Being an artist, it’s important to move beyond my home and studio. I need to see new vistas, experience new smells, do new things. Joe and I decided to head up to Mount Hood and visit Lost Lake. The Native Indians to the area called Lost Lake, E-e-kwahl-a-mat-yam-lshkt, meaning ‘heart of the mountains.’ We started our trip off with a stop at Hood River Lavender farm.
When we stepped out of the car, the field was singing – buzzing with bees. It was the most incredible hum and I knew that honey was in the making! This is one of my absolute favorite smells and colors. The way the silvery green leaves and stalks play against little purple dots of scented color is just incredible.
The purple coneflower was also busy with bees. Toby insisted I take this picture because it’s his favorite flower. I love how the hot pink and sienna colors played against the purple lavender. I’ll have to use that color combo in a painting.
After a little quarreling on the way up to Mt. Hood, the kids quickly mellowed out once they were in the lavender fields. The essential oils can relieve any stress or tension. I swear, every family should have a lavender patch in their garden. Once the quarreling starts, send ’em outside for a time out! I heard of a family that stripped down and hopped in the hot tub once things got too tense. Whatever it takes to recalibrate harmony…anything to ease the tension of family life cuz it just gets that way sometimes.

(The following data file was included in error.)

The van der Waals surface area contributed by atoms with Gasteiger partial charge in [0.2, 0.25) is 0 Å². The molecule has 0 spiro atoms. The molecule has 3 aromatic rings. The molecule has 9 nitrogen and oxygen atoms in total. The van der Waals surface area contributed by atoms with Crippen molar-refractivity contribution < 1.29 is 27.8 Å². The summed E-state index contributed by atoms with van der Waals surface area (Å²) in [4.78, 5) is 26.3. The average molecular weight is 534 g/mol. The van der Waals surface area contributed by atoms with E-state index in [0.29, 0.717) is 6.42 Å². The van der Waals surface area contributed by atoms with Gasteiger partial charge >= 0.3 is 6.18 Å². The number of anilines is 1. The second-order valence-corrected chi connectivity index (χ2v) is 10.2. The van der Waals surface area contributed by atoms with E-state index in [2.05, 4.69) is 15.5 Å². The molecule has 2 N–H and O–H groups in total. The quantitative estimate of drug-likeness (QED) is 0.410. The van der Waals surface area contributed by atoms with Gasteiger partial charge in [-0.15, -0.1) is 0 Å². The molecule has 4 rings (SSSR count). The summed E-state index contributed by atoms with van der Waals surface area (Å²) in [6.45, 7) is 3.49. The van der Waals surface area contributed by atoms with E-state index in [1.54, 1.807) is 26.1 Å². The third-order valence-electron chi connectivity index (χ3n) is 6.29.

We took no time renting a boat, putting on unfashionably, horrid, orange life-jackets and rowed out to the middle of the lake. The view of Mt. Hood was just incredible. The day, spectacular. There aren’t any motor boats on the lake so it was incredibly quiet. Just other boaters and the hawks.
Joe and I took a stroll along the shore. Toby was eager to use his big brother skills and rowed Anie back to the dock by himself. They were both so proud and no arguing at all! Amazing when the parents are out of earshot.
As we headed back to the car, Miss Muse suggested I trail a little bit behind. I saw a woman painting watercolors in the woods and promised myself I’d do that soon. I’m jonesing for a day to myself. Suddenly, I was standing in the still, dark quiet of this ancient wood. No wonder the Indians called this the Heart of the Mountains. The quiet, soft earth beneath my feet healing. The moist air rejuvenating. The huzz buzz of my busy life was miles away.
Something flickered in the fading sun and I followed it around the corner to find a Lost Lake Gnome. They’re not really gnomes as you’d expect. We have different gnomes in Oregon. They’re just wee folk that live in the trees and stumps along the lake shore. They ride pine cone canoes and red tailed hawks. They fish and collect nuts and berries along with the chipmunks and squirrels. They’re the mellow version of the Oregon High Desert Gnomes…probably because they prefer bumblebee tea over deer beer. They, too, don’t like having their picture taken so I promise to sketch my encounter soon.